I agree that reformism is probably going to be too slow; violence is too risky, and often ends up with unintended consequences of a fairly unpleasant kind, and divine intervention would be lovely, but I’m not going to hold my breath. It’s holocaust day today, and he didn’t step in to stop that, so maybe he’s had enough of us. So I think it’s up to us. Urgent change is really needed, and we can’t hang about, so as I said, I’m looking for the deepest systemic level at which I have the capacity to do something useful.
There’s a woman called Donella Meadows, who was part of the Club of Rome that wrote the original Limits to Growth report in the early 70s, and who carried on doing that sort of work for the rest of her life, thinking about dynamic system change, complex systems and sustainability. She’s written a really good paper that sets out the various different layers of a system in which you can hope to interact – starting with simple things like changing your own lifestyle, and the deepest thing is to change the culture. Looking at my capacities, and where we’re at, it seems to me that the structural dynamics around the creation of money are conditioning at a very deep level, pretty much everything that this industrialised, global civilisation can do.
Very clever people have come up with other ways of structuring and making the rules for a means of exchange that are just as capable of supporting a complex economy, long supply chains, fancy stuff like the computers and technology that we’re using to record this interview, without requiring endless growth to service debt, and therefore without implying capitalism and extractive, unsustainable modes of production.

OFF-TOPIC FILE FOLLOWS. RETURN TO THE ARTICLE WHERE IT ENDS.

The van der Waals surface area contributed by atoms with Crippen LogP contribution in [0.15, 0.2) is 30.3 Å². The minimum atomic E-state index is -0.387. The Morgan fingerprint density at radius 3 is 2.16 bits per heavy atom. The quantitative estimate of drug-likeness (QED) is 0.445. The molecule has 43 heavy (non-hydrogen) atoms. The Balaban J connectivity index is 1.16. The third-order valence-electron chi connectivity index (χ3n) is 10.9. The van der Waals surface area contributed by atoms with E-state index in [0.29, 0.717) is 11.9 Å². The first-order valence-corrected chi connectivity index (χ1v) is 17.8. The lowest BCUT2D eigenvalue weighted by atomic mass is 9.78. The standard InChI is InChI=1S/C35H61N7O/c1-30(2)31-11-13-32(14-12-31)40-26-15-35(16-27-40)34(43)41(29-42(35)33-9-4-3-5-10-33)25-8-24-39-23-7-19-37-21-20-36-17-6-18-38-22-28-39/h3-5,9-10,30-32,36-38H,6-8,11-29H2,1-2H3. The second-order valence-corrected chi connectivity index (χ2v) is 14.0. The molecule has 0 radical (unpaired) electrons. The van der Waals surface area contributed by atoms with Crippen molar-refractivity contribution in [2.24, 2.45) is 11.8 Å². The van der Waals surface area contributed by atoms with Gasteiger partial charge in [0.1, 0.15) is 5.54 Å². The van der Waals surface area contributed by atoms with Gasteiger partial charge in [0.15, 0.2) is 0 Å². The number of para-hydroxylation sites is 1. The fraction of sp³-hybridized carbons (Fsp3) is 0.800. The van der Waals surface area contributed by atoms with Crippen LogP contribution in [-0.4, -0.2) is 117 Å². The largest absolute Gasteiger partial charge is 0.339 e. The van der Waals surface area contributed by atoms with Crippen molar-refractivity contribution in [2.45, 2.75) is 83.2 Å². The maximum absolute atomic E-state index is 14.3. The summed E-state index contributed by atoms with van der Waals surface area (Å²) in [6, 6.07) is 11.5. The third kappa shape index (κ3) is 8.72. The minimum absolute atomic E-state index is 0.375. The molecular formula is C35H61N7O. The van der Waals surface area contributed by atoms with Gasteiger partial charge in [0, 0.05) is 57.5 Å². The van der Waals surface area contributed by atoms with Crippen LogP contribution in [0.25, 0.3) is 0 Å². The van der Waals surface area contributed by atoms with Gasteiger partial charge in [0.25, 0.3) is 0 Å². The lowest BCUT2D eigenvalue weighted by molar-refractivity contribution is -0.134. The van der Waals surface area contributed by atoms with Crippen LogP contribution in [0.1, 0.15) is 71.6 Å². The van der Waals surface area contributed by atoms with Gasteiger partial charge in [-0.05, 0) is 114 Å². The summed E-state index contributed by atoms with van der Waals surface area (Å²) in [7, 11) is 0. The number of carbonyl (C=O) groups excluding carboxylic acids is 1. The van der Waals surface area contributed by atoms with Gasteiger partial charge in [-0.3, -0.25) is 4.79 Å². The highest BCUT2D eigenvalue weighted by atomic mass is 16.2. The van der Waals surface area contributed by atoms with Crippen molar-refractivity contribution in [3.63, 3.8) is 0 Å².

That seems to me to be worth spending time on. If we can make mutual credit a viable, complementary alternative for many people to spend some or all of their time in – that, just by itself, will change the nature of their economic relation to consumption.
I’m interested in talking about how we federate the non-extractive economy, rather than growing big institutions. Why have attempts at federation failed?
The sort of economies we want to become the norm are ones that are sustainable, and that means living within our means, not continually growing for the sake of growth. So when people set up co-ops or mutual credit networks or other kinds of non-extractive value-creation systems, whether economic or gift economy, by their nature, they don’t have a need to grow rapaciously. When they get big enough, they slow down. That’s exactly what we want to see – we want people to have enough to live decently, but not to feel the need to accumulate more and more and more.